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Citizens United To Supreme Court: Landmark School Desegregation Case Was Wrong

By Ian Millhiser  

"Citizens United To Supreme Court: Landmark School Desegregation Case Was Wrong"

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Citizens United, the conservative group that successfully sued to enable wealthy corporations to buy elections, also has it in for same-sex couples. Yet an amicus brief they recently filed in the Supreme Court backing the unconstitutional Defense of Marriage Act would not simply deny marriage equality to gay people, it calls upon the Supreme Court to toss out a landmark decision ending public school segregation in the District of Columbia and declare that the federal government is free to discriminate against minorities and women:

Until May, 17, 1954, the day upon which this Court struck down “racially segregated public schools” in the States under the equal protection guarantee of the Fourteenth Amendment, it was generally understood that the due process guarantee of the Fifth Amendment did not have an equal protection component. As this Court observed in Adarand, “[t]hrough the 1940′s, this Court has routinely taken the view . . . that, ‘unlike the Fourteenth Amendment, the Fifth contains no equal protection clause and it provides no guaranty against discriminatory legislation by Congress. However, in Bolling v. Sharpe, this Court shoehorned equal protection into the due process text by sheer will, declaring “it would unthinkable that the same Constitution would impose a lesser duty on the Federal Government.”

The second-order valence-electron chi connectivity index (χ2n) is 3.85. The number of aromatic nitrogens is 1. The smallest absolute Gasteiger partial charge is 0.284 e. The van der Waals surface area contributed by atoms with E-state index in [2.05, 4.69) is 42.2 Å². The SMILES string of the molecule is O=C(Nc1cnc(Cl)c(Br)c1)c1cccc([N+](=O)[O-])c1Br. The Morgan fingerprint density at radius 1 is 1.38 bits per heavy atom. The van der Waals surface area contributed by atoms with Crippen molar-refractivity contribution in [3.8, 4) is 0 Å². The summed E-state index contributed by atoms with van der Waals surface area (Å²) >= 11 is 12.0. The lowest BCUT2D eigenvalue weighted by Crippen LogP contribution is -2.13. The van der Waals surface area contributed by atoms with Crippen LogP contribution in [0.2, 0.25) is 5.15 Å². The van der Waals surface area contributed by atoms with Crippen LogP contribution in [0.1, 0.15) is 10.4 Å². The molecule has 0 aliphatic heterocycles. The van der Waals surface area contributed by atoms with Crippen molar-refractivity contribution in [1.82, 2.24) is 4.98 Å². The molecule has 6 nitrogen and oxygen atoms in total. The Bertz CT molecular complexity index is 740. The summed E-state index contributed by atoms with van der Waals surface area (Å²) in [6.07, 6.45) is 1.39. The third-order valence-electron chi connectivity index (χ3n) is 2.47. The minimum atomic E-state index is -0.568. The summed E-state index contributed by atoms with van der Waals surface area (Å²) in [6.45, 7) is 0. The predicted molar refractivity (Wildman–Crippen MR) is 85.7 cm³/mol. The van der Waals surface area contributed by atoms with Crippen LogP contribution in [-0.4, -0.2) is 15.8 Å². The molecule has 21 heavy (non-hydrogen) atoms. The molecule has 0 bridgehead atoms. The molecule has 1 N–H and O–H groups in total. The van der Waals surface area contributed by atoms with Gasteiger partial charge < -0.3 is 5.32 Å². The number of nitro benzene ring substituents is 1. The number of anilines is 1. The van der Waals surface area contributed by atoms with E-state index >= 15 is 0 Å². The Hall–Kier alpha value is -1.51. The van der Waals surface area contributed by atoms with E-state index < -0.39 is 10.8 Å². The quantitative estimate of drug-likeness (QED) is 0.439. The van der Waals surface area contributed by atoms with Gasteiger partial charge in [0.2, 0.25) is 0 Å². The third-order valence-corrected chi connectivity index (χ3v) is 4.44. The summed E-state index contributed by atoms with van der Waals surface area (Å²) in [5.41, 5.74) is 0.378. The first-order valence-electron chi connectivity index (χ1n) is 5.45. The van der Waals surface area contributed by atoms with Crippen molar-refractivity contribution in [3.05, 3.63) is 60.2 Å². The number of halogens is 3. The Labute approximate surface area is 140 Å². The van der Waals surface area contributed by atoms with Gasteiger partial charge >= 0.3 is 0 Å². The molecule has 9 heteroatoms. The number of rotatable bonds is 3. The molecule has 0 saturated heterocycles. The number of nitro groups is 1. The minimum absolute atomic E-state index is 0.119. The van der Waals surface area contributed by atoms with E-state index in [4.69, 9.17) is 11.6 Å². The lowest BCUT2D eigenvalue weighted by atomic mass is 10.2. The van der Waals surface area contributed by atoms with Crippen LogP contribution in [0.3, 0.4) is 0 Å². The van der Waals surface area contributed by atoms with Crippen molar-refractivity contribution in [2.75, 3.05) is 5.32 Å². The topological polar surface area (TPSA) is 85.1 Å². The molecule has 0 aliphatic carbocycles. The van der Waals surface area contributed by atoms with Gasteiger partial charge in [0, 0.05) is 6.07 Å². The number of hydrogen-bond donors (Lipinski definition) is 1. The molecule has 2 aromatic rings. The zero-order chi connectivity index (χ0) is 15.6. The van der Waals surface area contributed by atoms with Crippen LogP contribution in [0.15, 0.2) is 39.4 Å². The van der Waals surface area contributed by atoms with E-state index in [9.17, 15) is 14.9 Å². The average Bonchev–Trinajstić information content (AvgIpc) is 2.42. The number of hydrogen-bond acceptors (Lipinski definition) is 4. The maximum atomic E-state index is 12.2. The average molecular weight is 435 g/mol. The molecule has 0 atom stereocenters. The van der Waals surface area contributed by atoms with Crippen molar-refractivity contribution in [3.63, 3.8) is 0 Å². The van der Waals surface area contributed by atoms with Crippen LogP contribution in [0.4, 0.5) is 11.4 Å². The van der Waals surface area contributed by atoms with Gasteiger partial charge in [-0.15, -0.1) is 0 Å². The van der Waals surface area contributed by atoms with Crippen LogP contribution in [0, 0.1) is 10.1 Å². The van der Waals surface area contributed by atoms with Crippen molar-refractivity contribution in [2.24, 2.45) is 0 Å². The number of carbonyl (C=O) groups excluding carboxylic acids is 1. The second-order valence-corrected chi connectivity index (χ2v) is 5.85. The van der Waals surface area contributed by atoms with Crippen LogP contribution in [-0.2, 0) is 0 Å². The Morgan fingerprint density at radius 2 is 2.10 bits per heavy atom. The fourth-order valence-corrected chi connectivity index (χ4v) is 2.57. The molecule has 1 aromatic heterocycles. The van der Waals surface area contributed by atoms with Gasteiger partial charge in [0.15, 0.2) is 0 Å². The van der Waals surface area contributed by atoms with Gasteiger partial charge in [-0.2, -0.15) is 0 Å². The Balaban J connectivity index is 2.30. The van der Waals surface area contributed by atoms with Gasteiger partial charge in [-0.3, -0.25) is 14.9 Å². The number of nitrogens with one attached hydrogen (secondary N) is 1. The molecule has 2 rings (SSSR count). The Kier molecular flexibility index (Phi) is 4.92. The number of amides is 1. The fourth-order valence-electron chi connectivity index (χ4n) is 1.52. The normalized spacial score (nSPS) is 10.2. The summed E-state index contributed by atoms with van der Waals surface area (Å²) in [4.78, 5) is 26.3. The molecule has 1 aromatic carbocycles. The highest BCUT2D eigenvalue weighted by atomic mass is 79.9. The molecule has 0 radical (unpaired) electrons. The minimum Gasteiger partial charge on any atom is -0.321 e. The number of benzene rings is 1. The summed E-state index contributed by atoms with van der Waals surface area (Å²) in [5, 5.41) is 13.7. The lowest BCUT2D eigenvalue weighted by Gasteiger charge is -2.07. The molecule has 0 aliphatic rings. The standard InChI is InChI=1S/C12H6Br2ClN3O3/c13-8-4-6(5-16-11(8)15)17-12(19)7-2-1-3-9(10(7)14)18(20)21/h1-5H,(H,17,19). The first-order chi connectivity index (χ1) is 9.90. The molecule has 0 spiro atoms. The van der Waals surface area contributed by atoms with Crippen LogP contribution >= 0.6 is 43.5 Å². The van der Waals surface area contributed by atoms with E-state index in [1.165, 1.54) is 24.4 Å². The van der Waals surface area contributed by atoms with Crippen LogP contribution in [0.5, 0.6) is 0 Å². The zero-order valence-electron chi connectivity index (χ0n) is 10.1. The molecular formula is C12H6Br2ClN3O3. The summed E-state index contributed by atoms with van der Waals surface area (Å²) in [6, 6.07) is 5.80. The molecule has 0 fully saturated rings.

To the contrary, it was and is eminently “thinkable” that the Reconstruction Congress, led by abolitionist Republicans, would propose an amendment to the Constitution that would increase the powers of the federal government at the expense of the states.

To translate this a bit, the Fourteenth Amendment provides that “[n]o State shall . . . deny to any person within its jurisdiction the equal protection of the laws,” and thus this guarantee against discrimination explicitly applies only to state laws and not to the federal government. On the same day that the Supreme Court handed down Brown v. Board of Education, however, the Court also held in Bolling that a shield against public school segregation is one of the liberties protected by the Fifth Amendment, which does apply to the federal government. Thus, the District of Columbia, which is a federal entity, could not have segregated public schools.

Citizens United is now claiming that Bolling was wrong, and that the Constitution does absolutely nothing to prevent the United States from engaging in discrimination of any kind. If the justices buy their argument — as they were all too willing to do in the case that bears Citizens United’s name — it would mean that Congress is free to set up its own Jim Crow laws.

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